According to Grand View Research, the global textile market has been experiencing high growth over the past decade. As a result, manufacturers are looking at ways to make textiles as quickly and efficiently as possible.
One of the ways they can do this is by using web adhesives. Web adhesives are hot melt adhesives that have been formed into a web-like, nonwoven material that handles like fabric.
Let’s take a closer look at web adhesive applications, benefits and certain considerations to make when choosing a web.
Web Adhesive Applications in Textiles
Instead of sewing two pieces of material together, web adhesives offer a faster, more consistent approach to bonding for the following applications:
- Upholstery and fabrics
- Patch and repair
Web Adhesive Benefits in Textile Applications
One of the most versatile types of adhesives on the market, web adhesive benefits for textile applications include:
- Improved flexibility over other adhesive options
- Resistance to repeated dry cleanings and home launderings
- Uniform adhesive application and consistent coverage on a range substrates
- Ability to add color pigments
- Flame Retardancy
- Can be customized to be any size or shape, fitting the contours of customer applications
Web adhesives also help manufacturing processes in the following ways:
- Increased productivity
- Operational cost savings
- Simplified processes
For more detail on these benefits, check out our infographic.
Considerations to Make When Selecting a Web Adhesive
Bostik manufactures polyester, polyamide and polyurethane web adhesives for the textile market.
All three chemistries enable the adhesive to be distributed more evenly across a substrate, providing a lightweight yet consistent and durable bond. However, considerations should be made before deciding which web adhesive chemistry to use on your application:
- Substrate Compatibility
Substrate compatibility corresponds to the web’s ability to adhere to a substrate. Polyester webs are typically more compatible with polyester-based fabrics. Likewise, polyamide webs are most likely able to bond better to nylon. Polyurethane webs have the ability to bond to a wide variety of textile, urethane foams and films, vinyl and synthetic rubber.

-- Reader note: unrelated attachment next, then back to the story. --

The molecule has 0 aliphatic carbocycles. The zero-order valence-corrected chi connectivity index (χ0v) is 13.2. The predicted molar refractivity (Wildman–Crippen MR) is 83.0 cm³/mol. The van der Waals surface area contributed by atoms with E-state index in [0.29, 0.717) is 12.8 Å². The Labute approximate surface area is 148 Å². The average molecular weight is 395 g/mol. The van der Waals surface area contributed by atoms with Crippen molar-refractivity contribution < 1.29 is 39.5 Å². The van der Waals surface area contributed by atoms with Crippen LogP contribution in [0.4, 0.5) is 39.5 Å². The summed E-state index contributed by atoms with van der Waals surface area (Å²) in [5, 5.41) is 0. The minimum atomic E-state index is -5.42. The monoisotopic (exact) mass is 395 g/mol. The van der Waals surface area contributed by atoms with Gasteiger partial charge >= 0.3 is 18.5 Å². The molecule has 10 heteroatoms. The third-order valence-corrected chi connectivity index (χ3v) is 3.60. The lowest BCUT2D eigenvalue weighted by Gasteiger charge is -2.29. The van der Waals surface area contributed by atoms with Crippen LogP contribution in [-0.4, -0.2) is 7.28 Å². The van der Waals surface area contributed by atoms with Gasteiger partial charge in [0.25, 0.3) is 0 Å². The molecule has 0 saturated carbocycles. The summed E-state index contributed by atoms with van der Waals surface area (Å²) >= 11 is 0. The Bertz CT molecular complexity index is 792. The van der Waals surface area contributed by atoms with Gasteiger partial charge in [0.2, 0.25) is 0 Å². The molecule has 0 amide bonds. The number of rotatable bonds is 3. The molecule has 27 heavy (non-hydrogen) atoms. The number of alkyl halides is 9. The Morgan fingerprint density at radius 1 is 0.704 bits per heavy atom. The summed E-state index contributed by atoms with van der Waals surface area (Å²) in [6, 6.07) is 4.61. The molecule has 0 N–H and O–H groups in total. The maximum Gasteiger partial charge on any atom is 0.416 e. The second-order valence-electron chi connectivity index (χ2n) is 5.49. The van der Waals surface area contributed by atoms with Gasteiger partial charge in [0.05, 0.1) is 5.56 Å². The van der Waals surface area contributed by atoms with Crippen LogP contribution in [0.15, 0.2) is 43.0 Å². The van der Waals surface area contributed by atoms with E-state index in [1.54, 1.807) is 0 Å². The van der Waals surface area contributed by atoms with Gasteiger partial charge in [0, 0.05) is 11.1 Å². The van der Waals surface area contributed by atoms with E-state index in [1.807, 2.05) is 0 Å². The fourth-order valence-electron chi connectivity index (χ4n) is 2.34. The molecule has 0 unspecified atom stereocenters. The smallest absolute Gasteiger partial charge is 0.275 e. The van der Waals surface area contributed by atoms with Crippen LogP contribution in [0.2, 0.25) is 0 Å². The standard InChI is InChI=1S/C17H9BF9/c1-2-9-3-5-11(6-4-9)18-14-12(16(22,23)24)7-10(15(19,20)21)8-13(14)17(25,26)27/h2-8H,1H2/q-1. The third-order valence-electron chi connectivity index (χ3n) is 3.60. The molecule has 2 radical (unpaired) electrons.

- Heat Resistance
Considering the application’s temperature requirements is important in determining which type of adhesive to choose. For example, if the application is going to see higher temperatures, it’s recommended to pick a web adhesive that also has a higher heat resistance and will not melt.
In general, polyester webs have a wider temperature range (85°C-180°C) than polyamide webs (125°C-150°C). Also, polyurethane webs can have a heat resistance of up to 150°C.
It’s important to consider that each substrate has a temperature limit. If the substrate in particular requires a high temperature resistance in application or assembly, then the chosen web adhesive has to match it in order to hold the bond.
- Thickness (Coat Weight)
Web adhesives are nonwoven, porous materials that can vary in thickness. This aspect can impact the adhesive’s desired performance.
For example, when bonding to a thick substrate, or heavier fabric, using a greater coat weight is recommended. This is because web adhesives with a greater coat weight become stiffer. Web ahesive stiffness is needed to ensure a proper bond to thicker substrates. On the other hand, a thinner substrate, such as lace or spandex, requires a thin coat weight, enabling the web adhesive to maintain flexibility.
It’s important to consider the amount of web adhesive needed for a given application. If the thickness is too great, flexibility (stretchiness) will be lost. Likewise, a thinner/lighter web adhesive is better for thinner/lighter fabric; otherwise, the adhesive will ooze out.
For more information on Bostik’s web adhesives, call 800-7-BOSTIK.